Doctoral Student Wins Same National Physics Prize as his PhD Supervisor a Decade on

4 September 2020

A research student from the University of Lincoln, UK, has won a prestigious national Physics prize for his doctoral thesis a decade after his PhD supervisor won the same award.

A research student from the University of Lincoln, UK, has won a prestigious national Physics prize for his doctoral thesis a decade after his PhD supervisor won the same award.

Javier D­az Bra±as, a PhD student in Lincoln’s School of Mathematics and Physics, received the 2020 Institute of Physics PhD Thesis Prize in Computational Physics. First presented in 2001, the annual prize recognises the PhD thesis that in the opinion of the IOP’s committee “contributes most strongly to the advancement of computational physics” for that year. It is open to students from research institutions in the UK and Ireland with recent winners from King’s College London, the University of Cambridge and the University of Edinburgh.

Javier’s research provides new computer simulation techniques to model the complex behaviour of a class of materials known as ‘block copolymer nanocomposites’. His co-supervisors were Prof Andrei Zvelindovsky, Head of Lincoln’s School of Mathematics and Physics, and Dr Marco Pinna, who won the same prize from the Institute of Physics in 2009 for his thesis on a related topic.

Block copolymers are ‘blocks’ of polymers which can be structured into molecular chains of varying complexity. Scientists are particularly interested in methods to combine block copolymers with nanoparticles to produce new ‘nanocomposite material’s because of the potential to apply these to particular uses in industry or medicine. Accurate computer simulations can help researchers predict how stable new combinations might be – but must take account of the complex behaviour of interacting particles at the ‘nano’ scale.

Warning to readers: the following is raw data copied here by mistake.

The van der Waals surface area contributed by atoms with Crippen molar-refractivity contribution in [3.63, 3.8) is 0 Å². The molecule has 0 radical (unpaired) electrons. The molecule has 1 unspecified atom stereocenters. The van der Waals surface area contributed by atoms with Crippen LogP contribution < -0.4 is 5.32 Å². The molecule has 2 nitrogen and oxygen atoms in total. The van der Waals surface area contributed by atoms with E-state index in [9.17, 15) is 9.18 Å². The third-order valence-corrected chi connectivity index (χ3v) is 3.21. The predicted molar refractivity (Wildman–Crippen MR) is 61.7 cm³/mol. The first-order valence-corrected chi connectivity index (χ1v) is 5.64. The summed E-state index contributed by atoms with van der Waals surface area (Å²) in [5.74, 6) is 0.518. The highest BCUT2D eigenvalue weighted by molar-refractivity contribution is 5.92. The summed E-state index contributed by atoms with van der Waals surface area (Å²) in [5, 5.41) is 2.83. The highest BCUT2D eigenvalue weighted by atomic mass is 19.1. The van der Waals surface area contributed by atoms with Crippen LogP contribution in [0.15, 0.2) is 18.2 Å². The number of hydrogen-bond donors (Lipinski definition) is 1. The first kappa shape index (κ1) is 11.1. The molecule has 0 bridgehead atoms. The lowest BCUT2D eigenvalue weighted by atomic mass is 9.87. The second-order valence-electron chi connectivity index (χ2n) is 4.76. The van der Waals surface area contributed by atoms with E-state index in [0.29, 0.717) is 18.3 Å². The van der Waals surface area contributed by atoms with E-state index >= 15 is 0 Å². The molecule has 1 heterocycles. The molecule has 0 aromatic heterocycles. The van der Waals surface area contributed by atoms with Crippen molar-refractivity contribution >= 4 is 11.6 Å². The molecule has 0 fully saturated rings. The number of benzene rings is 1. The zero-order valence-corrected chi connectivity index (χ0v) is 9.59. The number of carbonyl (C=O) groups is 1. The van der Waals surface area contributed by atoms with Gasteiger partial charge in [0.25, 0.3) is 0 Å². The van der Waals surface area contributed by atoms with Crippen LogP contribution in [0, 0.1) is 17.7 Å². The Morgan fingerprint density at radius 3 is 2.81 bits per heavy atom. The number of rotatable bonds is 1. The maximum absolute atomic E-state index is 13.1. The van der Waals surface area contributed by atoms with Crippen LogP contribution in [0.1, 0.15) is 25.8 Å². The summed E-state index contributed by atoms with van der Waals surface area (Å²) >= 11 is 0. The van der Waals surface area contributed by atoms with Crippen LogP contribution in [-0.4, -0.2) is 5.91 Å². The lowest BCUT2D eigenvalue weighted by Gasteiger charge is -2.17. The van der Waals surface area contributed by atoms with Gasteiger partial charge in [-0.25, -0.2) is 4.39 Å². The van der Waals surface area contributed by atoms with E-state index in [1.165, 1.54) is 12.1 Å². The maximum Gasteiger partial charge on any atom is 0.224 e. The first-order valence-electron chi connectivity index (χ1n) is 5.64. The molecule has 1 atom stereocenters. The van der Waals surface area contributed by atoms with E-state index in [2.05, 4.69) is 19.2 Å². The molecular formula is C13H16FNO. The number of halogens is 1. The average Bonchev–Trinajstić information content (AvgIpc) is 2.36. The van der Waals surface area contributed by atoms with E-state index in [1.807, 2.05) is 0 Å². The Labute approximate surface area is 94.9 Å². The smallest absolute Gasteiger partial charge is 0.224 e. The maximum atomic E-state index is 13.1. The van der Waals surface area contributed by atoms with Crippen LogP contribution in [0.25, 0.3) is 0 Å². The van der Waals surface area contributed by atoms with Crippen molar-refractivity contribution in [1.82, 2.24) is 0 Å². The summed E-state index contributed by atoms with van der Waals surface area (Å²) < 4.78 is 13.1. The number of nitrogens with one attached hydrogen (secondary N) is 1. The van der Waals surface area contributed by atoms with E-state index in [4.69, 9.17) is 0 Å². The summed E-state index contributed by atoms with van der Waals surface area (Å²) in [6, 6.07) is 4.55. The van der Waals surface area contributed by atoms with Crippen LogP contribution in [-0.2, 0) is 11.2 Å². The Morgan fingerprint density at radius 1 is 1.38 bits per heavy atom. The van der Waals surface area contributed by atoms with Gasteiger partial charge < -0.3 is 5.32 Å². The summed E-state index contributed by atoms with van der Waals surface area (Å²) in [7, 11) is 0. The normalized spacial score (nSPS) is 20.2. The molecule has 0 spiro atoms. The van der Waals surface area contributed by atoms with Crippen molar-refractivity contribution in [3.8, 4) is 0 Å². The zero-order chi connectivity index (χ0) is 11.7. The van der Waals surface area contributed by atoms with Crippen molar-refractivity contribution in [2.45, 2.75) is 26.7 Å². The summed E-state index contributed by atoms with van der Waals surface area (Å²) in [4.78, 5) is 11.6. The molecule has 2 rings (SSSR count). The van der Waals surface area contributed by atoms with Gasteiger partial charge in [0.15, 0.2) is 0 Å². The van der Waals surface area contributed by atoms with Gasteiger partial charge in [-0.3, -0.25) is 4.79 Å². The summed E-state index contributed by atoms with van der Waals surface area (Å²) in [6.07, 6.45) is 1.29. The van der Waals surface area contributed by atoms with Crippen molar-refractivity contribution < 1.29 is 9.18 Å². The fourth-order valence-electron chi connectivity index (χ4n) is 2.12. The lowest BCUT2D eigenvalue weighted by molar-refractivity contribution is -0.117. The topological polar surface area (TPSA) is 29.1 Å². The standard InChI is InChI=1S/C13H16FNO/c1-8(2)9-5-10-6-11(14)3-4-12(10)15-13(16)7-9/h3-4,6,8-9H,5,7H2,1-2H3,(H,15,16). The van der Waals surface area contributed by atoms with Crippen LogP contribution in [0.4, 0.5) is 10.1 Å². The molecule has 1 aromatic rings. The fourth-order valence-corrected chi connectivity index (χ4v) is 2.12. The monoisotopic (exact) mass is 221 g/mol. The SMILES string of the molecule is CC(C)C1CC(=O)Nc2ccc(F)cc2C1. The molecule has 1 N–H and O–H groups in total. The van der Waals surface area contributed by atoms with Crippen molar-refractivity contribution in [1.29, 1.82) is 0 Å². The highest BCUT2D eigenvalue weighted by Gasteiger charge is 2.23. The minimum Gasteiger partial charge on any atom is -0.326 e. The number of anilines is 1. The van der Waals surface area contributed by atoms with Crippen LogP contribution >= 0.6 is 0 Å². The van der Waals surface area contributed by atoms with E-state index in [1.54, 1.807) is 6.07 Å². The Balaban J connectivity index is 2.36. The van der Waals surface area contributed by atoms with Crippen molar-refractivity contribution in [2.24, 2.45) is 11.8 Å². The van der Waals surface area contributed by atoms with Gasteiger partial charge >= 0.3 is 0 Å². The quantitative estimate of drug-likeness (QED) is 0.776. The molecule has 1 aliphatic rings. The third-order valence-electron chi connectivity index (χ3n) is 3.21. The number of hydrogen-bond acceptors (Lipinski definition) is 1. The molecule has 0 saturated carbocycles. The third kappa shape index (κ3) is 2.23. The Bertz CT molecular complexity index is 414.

Javier said: “Block copolymer melts can form fascinating structures in the nanoscale, self-organizing into complex, ordered structures without the need for any external electrical field. This characteristic makes them perfect candidates to control the position of nanoscopic particles by tuning the properties of the particles surface.

“He said he received “constant support” from his supervisors and an international group of researchers and students within Lincoln’s School of Mathematics and Physics, which created “a great environment” to study with regular guest speakers and conferences. He also spent some time studying in Barcelona, where he developed further links to international subject specialists.

“Establishing scientific connections with other researchers was very important as collaboration is crucial in research,” said Javier, who is now in the first year of a postdoctoral role at the Ecole Polytechnique Federale de Lausanne in Switzerland, continuing research in soft matter physics.

“Probably the biggest challenges I faced in my thesis were learning new coding skills and being able to organise my own work. It was a great surprise to learn that I had been awarded the Institute of Physics prize in the same category as my supervisor, Dr Marco Pinna.”

Professor Waqar Ahmed, Deputy Head of the School of Mathematics and Physics at the University of Lincoln, said: “This is a tremendous achievement for Javier and the whole School is incredibly proud of him. He joins a prestigious list of past winners of this prize – including his PhD co-supervisor – and this demonstrates the strength of the growing specialism for computational physics research here at Lincoln.”

The Institute of Physics is the professional body and learned society for physics in the UK and Ireland and aims to inspire people to develop their knowledge, understanding and enjoyment of physics.